Increasing tax collection is an area of focus the world over. In Pakistan, tax collection, and property tax in particular, is a substantial issue even relative to other developing countries. Property tax collection in Punjab is roughly a fifth of the level of developing countries (World Bank 2006). For the past 5 years, the Excise and Taxation Department (E&T) Punjab has been working with the Centre for Economic Research Pakistan (CERP) and its team of international researchers from Harvard University, London School of Economics and M.I.T. in order to improve performance tax collection. The collaboration so far focused on two distinct projects, namely the Performance Pay Project and Merit-Based Transfers and Posting Project, that were designed to improve tax collector performance by introducing performance based human resource (HR reform).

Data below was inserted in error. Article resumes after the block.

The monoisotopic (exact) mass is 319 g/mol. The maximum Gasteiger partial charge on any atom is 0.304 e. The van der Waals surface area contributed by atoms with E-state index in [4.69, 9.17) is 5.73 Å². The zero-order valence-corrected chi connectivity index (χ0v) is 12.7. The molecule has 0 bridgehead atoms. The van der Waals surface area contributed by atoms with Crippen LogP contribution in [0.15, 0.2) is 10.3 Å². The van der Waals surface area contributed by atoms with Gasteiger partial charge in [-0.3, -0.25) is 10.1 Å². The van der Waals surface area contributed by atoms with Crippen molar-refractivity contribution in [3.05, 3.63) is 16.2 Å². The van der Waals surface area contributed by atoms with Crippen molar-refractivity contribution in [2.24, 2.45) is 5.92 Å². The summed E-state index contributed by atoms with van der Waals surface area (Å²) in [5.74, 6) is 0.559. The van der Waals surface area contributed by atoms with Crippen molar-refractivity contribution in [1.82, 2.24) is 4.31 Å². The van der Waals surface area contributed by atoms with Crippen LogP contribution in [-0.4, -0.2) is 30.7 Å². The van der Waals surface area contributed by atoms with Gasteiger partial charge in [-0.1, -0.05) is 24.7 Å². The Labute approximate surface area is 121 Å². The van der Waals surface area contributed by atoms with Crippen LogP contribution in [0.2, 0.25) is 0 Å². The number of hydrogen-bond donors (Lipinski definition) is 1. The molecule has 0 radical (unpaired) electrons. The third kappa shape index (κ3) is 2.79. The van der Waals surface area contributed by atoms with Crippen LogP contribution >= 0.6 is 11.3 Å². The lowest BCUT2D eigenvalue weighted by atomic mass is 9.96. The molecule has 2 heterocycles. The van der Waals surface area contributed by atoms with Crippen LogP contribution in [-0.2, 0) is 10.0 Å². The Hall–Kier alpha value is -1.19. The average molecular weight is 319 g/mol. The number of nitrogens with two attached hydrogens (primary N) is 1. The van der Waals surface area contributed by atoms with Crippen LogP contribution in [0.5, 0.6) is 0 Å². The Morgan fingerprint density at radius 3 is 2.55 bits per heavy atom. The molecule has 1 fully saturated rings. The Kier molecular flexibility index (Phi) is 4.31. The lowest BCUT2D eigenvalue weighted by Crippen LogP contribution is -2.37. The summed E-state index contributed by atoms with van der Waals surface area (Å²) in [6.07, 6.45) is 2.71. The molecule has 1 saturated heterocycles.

Outcome and Policy Impact
There are wide-ranging policy benefits that are likely to accrue from this project. The question of what determines taxpayer morale and whether to better establish connections between service provision and tax payments is not only incredibly important to understand to help improve tax collection but also gets at the more fundamental social compact relationship between the citizen and the state whereby the citizen pays taxes in expectation of benefits and services received from the state.
More broadly by examining impacts on outcomes beyond tax payments, such as citizen attitudes and views on the state and political engagement, the project stands to have wide-ranging policy benefits. Should the impacts be substantial it will also pave the way for powerful reforms in the E&T department and other tax departments that can help improve citizens’ willingness to pay and raise taxpayer morale.